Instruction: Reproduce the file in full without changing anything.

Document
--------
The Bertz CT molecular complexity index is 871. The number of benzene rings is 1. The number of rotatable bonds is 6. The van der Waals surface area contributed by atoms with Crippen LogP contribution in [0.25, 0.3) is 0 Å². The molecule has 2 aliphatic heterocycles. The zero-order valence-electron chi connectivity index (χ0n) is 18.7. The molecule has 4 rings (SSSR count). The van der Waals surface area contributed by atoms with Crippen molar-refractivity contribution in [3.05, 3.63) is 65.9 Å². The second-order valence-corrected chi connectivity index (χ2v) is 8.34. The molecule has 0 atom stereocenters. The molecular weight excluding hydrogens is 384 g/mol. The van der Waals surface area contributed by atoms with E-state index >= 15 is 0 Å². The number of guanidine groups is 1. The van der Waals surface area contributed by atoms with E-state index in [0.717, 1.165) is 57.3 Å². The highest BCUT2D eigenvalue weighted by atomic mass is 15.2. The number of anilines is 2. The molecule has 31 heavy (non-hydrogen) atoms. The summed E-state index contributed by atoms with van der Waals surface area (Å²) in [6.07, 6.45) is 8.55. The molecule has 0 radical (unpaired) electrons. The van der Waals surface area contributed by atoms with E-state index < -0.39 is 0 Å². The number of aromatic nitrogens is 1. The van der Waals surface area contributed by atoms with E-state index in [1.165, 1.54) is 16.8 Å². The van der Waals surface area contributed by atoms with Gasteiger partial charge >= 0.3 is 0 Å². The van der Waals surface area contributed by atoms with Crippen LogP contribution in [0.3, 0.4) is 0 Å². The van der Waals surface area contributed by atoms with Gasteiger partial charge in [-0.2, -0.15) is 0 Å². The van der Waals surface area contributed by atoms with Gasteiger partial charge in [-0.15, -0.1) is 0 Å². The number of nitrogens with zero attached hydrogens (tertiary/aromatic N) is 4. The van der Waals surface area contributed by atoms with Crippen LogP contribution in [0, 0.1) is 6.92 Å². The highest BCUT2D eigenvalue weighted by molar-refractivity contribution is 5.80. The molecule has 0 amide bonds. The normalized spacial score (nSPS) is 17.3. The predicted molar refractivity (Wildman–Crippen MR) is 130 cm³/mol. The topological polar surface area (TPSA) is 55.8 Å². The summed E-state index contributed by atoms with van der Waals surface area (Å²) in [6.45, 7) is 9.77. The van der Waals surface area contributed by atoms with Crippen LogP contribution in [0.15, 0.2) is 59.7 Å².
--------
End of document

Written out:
The Bertz CT molecular complexity index is 871. The number of benzene rings is 1. The number of rotatable bonds is 6. The van der Waals surface area contributed by atoms with Crippen LogP contribution in [0.25, 0.3) is 0 Å². The molecule has 2 aliphatic heterocycles. The zero-order valence-electron chi connectivity index (χ0n) is 18.7. The molecule has 4 rings (SSSR count). The van der Waals surface area contributed by atoms with Crippen molar-refractivity contribution in [3.05, 3.63) is 65.9 Å². The second-order valence-corrected chi connectivity index (χ2v) is 8.34. The molecule has 0 atom stereocenters. The molecular weight excluding hydrogens is 384 g/mol. The van der Waals surface area contributed by atoms with E-state index >= 15 is 0 Å². The number of guanidine groups is 1. The van der Waals surface area contributed by atoms with E-state index in [0.717, 1.165) is 57.3 Å². The highest BCUT2D eigenvalue weighted by atomic mass is 15.2. The number of anilines is 2. The molecule has 31 heavy (non-hydrogen) atoms. The summed E-state index contributed by atoms with van der Waals surface area (Å²) in [6.07, 6.45) is 8.55. The molecule has 0 radical (unpaired) electrons. The van der Waals surface area contributed by atoms with E-state index < -0.39 is 0 Å². The number of aromatic nitrogens is 1. The van der Waals surface area contributed by atoms with E-state index in [1.165, 1.54) is 16.8 Å². The van der Waals surface area contributed by atoms with Gasteiger partial charge >= 0.3 is 0 Å². The van der Waals surface area contributed by atoms with Crippen LogP contribution in [0.3, 0.4) is 0 Å². The van der Waals surface area contributed by atoms with Gasteiger partial charge in [-0.2, -0.15) is 0 Å². The van der Waals surface area contributed by atoms with Gasteiger partial charge in [-0.15, -0.1) is 0 Å². The number of nitrogens with zero attached hydrogens (tertiary/aromatic N) is 4. The van der Waals surface area contributed by atoms with Crippen LogP contribution in [0, 0.1) is 6.92 Å². The highest BCUT2D eigenvalue weighted by molar-refractivity contribution is 5.80. The molecule has 0 amide bonds. The normalized spacial score (nSPS) is 17.3. The predicted molar refractivity (Wildman–Crippen MR) is 130 cm³/mol. The topological polar surface area (TPSA) is 55.8 Å². The summed E-state index contributed by atoms with van der Waals surface area (Å²) in [6.45, 7) is 9.77. The van der Waals surface area contributed by atoms with Crippen LogP contribution in [0.15, 0.2) is 59.7 Å².